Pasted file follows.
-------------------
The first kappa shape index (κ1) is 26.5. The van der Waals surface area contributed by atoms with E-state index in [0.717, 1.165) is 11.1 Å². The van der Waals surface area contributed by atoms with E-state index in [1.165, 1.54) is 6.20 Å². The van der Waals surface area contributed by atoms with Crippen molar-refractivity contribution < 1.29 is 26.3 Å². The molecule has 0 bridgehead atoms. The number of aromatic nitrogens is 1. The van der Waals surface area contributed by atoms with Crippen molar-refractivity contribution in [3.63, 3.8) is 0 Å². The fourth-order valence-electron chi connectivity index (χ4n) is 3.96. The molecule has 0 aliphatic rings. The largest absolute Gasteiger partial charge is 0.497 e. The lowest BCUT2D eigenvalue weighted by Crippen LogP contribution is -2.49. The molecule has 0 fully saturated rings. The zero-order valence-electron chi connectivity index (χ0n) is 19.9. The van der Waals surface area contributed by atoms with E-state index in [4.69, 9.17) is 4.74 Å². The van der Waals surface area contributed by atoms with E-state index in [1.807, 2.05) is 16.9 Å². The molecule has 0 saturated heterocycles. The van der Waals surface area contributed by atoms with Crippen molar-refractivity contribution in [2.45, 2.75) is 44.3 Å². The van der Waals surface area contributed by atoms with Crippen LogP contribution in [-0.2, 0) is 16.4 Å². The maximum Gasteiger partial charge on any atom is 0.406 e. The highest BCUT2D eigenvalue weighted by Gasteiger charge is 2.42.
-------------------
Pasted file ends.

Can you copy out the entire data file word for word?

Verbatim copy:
The first kappa shape index (κ1) is 26.5. The van der Waals surface area contributed by atoms with E-state index in [0.717, 1.165) is 11.1 Å². The van der Waals surface area contributed by atoms with E-state index in [1.165, 1.54) is 6.20 Å². The van der Waals surface area contributed by atoms with Crippen molar-refractivity contribution < 1.29 is 26.3 Å². The molecule has 0 bridgehead atoms. The number of aromatic nitrogens is 1. The van der Waals surface area contributed by atoms with Crippen molar-refractivity contribution in [3.63, 3.8) is 0 Å². The fourth-order valence-electron chi connectivity index (χ4n) is 3.96. The molecule has 0 aliphatic rings. The largest absolute Gasteiger partial charge is 0.497 e. The lowest BCUT2D eigenvalue weighted by Crippen LogP contribution is -2.49. The molecule has 0 fully saturated rings. The zero-order valence-electron chi connectivity index (χ0n) is 19.9. The van der Waals surface area contributed by atoms with E-state index in [4.69, 9.17) is 4.74 Å². The van der Waals surface area contributed by atoms with E-state index in [1.807, 2.05) is 16.9 Å². The molecule has 0 saturated heterocycles. The van der Waals surface area contributed by atoms with Crippen molar-refractivity contribution in [2.45, 2.75) is 44.3 Å². The van der Waals surface area contributed by atoms with Crippen LogP contribution in [-0.2, 0) is 16.4 Å². The maximum Gasteiger partial charge on any atom is 0.406 e. The highest BCUT2D eigenvalue weighted by Gasteiger charge is 2.42.